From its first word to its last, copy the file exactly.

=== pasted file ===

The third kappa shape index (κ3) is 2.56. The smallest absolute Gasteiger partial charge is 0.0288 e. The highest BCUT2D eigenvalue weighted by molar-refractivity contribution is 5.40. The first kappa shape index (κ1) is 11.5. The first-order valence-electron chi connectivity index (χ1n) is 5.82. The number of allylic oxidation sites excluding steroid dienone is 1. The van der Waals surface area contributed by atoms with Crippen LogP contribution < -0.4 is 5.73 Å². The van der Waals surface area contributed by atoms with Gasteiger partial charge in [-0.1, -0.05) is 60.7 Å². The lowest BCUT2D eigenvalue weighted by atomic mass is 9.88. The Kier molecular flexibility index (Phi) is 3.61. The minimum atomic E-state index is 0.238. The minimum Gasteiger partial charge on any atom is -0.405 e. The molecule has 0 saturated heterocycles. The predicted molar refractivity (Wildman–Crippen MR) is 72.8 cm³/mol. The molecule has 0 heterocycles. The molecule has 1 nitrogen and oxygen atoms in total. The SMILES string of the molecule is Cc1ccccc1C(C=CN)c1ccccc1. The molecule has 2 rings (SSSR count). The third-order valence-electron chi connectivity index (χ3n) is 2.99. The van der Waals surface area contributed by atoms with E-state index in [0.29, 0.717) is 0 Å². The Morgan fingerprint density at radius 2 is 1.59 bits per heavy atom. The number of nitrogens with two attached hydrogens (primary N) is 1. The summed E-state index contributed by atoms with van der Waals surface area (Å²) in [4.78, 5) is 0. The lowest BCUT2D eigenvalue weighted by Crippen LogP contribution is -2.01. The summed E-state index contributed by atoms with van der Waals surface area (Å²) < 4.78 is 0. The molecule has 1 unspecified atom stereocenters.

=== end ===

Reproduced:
The third kappa shape index (κ3) is 2.56. The smallest absolute Gasteiger partial charge is 0.0288 e. The highest BCUT2D eigenvalue weighted by molar-refractivity contribution is 5.40. The first kappa shape index (κ1) is 11.5. The first-order valence-electron chi connectivity index (χ1n) is 5.82. The number of allylic oxidation sites excluding steroid dienone is 1. The van der Waals surface area contributed by atoms with Crippen LogP contribution < -0.4 is 5.73 Å². The van der Waals surface area contributed by atoms with Gasteiger partial charge in [-0.1, -0.05) is 60.7 Å². The lowest BCUT2D eigenvalue weighted by atomic mass is 9.88. The Kier molecular flexibility index (Phi) is 3.61. The minimum atomic E-state index is 0.238. The minimum Gasteiger partial charge on any atom is -0.405 e. The molecule has 0 saturated heterocycles. The predicted molar refractivity (Wildman–Crippen MR) is 72.8 cm³/mol. The molecule has 0 heterocycles. The molecule has 1 nitrogen and oxygen atoms in total. The SMILES string of the molecule is Cc1ccccc1C(C=CN)c1ccccc1. The molecule has 2 rings (SSSR count). The third-order valence-electron chi connectivity index (χ3n) is 2.99. The van der Waals surface area contributed by atoms with E-state index in [0.29, 0.717) is 0 Å². The Morgan fingerprint density at radius 2 is 1.59 bits per heavy atom. The number of nitrogens with two attached hydrogens (primary N) is 1. The summed E-state index contributed by atoms with van der Waals surface area (Å²) in [4.78, 5) is 0. The lowest BCUT2D eigenvalue weighted by Crippen LogP contribution is -2.01. The summed E-state index contributed by atoms with van der Waals surface area (Å²) < 4.78 is 0. The molecule has 1 unspecified atom stereocenters.